The compound, 3-MCPD (3-Monochloropropane-1,2-diol ) has an established tolerable daily intake (TDI) of 2 micrograms per kilogram of bodyweight. In a new scientific report, EFSA found that although most population groups consumed less than half the TDI, toddlers and the elderly could be at risk of consuming more than the recommended maximum amount. The kidney is the main target organ for 3-MCPD toxicity, according to animal studies.
The report assessed data on the occurrence of 3-MCPD in foods from 14 EU member states from 2009-2011 and found that margarine and similar products contributed 13-83% of total exposure to the compound; bread and rolls contributed 6-26% of the total; vegetable fats and oils contributed 5-74%; fine bakery wares 4-29%; and preserved meats 3-18%. Margarines and vegetable oils were the greatest contributors overall.
However, EFSA noted that there was some uncertainty about exposure and occurrence data, and encouraged the development of standard analytical methods for analysing the compound. It also recommended including composite foods that are not currently covered in the dataset, such as fried, baked or other otherwise thermally treated fat-containing food.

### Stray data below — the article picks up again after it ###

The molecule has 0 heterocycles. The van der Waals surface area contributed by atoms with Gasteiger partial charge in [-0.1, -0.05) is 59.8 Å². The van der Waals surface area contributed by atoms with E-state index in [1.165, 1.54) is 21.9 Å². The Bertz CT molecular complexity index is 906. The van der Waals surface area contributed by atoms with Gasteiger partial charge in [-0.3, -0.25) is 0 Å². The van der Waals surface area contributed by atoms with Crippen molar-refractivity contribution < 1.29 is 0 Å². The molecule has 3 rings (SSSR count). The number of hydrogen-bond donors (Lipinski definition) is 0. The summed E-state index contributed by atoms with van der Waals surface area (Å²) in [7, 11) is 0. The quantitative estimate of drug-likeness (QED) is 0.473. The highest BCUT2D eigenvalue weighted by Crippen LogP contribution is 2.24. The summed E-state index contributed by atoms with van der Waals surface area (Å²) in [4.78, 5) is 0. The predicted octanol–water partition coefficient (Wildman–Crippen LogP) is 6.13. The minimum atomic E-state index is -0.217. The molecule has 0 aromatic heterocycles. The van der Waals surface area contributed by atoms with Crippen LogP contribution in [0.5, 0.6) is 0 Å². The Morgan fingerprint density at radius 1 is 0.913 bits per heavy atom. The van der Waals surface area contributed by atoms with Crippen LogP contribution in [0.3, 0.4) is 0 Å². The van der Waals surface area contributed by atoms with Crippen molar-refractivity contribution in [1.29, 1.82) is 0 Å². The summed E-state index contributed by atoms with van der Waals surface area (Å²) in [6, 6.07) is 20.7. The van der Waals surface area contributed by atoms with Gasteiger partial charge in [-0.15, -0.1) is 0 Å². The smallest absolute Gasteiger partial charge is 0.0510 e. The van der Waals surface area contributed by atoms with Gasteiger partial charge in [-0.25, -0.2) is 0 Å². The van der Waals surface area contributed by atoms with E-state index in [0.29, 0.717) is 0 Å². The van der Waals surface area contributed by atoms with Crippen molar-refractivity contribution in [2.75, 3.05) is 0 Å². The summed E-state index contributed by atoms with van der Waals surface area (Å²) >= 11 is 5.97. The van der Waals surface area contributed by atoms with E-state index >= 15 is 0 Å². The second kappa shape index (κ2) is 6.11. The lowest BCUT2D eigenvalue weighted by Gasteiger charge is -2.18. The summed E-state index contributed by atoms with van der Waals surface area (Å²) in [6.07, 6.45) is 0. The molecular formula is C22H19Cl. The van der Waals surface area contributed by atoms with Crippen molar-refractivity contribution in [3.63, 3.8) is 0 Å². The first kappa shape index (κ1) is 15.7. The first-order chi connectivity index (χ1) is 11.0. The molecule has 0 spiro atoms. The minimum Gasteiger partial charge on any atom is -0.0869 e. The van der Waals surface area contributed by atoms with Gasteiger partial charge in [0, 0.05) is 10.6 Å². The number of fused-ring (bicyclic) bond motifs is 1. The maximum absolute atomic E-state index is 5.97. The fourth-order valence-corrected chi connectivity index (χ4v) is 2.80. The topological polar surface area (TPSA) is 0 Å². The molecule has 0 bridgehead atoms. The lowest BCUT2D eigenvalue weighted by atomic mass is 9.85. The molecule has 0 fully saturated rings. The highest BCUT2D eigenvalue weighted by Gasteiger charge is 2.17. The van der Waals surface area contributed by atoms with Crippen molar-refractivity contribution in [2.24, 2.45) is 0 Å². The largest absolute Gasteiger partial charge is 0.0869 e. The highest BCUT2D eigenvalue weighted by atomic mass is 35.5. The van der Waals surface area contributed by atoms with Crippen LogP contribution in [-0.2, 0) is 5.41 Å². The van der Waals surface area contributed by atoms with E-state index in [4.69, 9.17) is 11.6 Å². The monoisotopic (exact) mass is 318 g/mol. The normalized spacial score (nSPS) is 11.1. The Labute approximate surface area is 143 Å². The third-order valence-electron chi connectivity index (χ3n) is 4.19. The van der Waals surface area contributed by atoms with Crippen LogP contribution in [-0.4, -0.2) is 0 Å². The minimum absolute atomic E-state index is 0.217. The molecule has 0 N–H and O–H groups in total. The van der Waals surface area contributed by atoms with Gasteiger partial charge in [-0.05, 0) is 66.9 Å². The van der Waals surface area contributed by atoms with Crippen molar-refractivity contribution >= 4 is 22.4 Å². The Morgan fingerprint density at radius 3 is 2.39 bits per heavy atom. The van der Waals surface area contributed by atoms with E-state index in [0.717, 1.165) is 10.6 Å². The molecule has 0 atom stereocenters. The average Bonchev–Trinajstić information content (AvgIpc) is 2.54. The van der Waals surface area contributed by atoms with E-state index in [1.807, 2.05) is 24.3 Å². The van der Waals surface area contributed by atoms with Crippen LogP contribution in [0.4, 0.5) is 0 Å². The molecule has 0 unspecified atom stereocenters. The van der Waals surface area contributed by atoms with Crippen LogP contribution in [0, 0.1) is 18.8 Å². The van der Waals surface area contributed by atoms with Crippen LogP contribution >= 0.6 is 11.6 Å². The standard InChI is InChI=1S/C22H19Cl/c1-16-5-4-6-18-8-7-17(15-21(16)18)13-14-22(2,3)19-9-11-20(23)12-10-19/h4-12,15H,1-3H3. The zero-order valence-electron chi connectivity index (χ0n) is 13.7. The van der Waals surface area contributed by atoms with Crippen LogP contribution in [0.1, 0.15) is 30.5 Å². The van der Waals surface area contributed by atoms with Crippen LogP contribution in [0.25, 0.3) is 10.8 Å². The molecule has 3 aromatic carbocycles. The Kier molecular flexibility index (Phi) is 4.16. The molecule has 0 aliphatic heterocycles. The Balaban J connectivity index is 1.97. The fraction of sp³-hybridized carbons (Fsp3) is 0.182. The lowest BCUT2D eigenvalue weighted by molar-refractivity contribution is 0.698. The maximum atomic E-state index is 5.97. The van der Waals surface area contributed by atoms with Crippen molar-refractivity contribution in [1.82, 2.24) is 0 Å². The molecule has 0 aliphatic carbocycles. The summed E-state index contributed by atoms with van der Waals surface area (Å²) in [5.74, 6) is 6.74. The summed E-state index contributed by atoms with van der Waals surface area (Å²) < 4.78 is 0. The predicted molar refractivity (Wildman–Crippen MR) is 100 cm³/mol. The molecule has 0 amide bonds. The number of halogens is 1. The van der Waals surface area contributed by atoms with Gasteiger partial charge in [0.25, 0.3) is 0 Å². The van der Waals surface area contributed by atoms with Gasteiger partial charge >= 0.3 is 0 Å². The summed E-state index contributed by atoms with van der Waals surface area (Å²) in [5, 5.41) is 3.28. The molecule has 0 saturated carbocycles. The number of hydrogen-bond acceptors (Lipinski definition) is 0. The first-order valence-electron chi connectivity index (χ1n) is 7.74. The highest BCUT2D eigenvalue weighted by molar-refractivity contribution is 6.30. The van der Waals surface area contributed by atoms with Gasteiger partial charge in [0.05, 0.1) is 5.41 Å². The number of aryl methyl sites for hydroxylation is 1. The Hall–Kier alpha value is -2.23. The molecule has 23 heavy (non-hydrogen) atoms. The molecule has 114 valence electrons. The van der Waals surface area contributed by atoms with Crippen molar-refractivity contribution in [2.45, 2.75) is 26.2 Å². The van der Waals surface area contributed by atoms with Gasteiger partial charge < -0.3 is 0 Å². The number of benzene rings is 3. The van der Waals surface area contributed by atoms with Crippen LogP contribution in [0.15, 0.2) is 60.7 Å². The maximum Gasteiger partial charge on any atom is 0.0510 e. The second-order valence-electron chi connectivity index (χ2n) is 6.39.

EFSA urged food companies to provide their own analytical data on 3-MCPD to strengthen the current dataset.
“All data providers, including research organisations and food business operators in addition to the official food control organisations, are encouraged to contribute to the European chemical occurrence database with analytical results from random sampling and of high quality, suitable for providing -besides compliance - a robust dataset for risk assessment purposes.”
The compound was first detected in hydrolyzed vegetable protein (HVP), a seasoning ingredient, in soy sauce and similar foods in 1978, in which it formed as a reaction product of hydrochloric acid with triacylglycerols, phospholipids and glycerol from the residual vegetable oil.
Further studies over the past 11 years showed that 3-MCPD may also occur in other heat-treated foods, including bakery products, malt-derived products, and cooked or cured fish or meat, being formed during manufacturing or cooking from fats and salt naturally present or added to the food.